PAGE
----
Totally. And while it was scrapable, and scraped a lot, I wish there had been a lot more systematic public scraping of the “federated social web” (as it was called before the terrible name “fediverse” was adopted) back then - I had a lot of public conversations on identi.ca and StatusNet which I wish I could still see, but they now exist only in a bunch of private databases I don’t have access to. 😢

      • erpicht
        18 months ago

        I think Besse makes a great point here:

        I think blurring the lines between public and private spaces is the opposite of informing consent. Cultivating unrealistic expectations of “privacy” and control in what are ultimately public spaces is actually bad.

        I tried to single out the world wide web, as opposed to the internet at large, because the two are not synonymous. It’s rather absurd to publicly serve webpages to any querying IP address and maintain that the receiving computer is not to save said pages to disk.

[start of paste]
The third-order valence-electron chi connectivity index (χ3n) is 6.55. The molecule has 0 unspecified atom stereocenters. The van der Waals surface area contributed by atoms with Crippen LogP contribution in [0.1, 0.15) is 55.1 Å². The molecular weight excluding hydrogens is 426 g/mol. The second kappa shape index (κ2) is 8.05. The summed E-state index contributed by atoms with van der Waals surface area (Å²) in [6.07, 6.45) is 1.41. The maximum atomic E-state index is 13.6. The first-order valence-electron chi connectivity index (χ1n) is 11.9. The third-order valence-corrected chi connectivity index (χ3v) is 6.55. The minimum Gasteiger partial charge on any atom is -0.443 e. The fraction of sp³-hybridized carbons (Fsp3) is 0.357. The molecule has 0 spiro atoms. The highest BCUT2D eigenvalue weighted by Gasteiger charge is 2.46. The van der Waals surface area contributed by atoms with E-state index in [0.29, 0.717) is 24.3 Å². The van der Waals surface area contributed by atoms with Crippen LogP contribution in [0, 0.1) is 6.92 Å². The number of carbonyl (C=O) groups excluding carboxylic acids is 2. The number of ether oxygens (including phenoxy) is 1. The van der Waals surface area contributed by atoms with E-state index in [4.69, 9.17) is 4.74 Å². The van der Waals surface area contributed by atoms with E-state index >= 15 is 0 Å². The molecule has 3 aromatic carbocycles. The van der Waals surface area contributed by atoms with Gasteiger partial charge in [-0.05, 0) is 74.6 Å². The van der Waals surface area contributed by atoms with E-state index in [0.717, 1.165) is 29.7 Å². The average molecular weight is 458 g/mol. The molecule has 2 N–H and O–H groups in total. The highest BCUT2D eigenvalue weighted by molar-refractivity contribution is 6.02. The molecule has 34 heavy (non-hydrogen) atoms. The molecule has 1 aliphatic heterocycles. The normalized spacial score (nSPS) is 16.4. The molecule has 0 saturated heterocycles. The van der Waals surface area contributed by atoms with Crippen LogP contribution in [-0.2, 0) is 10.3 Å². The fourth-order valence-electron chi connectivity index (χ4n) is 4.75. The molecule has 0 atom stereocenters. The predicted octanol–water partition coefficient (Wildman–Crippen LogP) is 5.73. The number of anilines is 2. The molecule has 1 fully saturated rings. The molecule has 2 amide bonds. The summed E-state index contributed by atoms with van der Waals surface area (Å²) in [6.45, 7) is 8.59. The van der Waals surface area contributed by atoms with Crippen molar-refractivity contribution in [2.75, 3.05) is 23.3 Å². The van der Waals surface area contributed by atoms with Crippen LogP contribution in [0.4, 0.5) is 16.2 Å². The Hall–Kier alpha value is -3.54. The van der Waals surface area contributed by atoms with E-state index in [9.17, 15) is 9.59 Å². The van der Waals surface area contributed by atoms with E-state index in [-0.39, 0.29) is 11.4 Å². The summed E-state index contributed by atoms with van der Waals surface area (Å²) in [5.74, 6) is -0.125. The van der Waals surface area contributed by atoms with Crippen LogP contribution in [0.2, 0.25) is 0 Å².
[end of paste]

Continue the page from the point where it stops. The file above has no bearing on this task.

All this to say: I find it difficult to argue that web publications should or could be exempt from aggregation and archival (or scraping, to put it another way). I understand that the ease with which bots do this can be disconcerting, however.

        If we stay with the cafe bulletin board, getting a detailed overview of all the postings on the board is akin to scraping the whole thing. If we extend our analogy instead to a somewhat more significant example, library catalogs do the same with books, magazines, and movies.

        This is the cost of publishing, be that in print or online. It must be expected that some person has a copy of every- and anything one has ever written or posted publicly, and perhaps even catalogued it. A way around this might be to move away from the web to another part of the internet, like Matrix, as alma suggested.

        I assume the non-consensual collection of various (meta-)data is what you refer to when talking about intrusion and money making. Lemmy, like many projects, seeks to offer an alternative to corporate, data-gobbling social media sites, but doesn’t eliminate the ability to search through its webpages.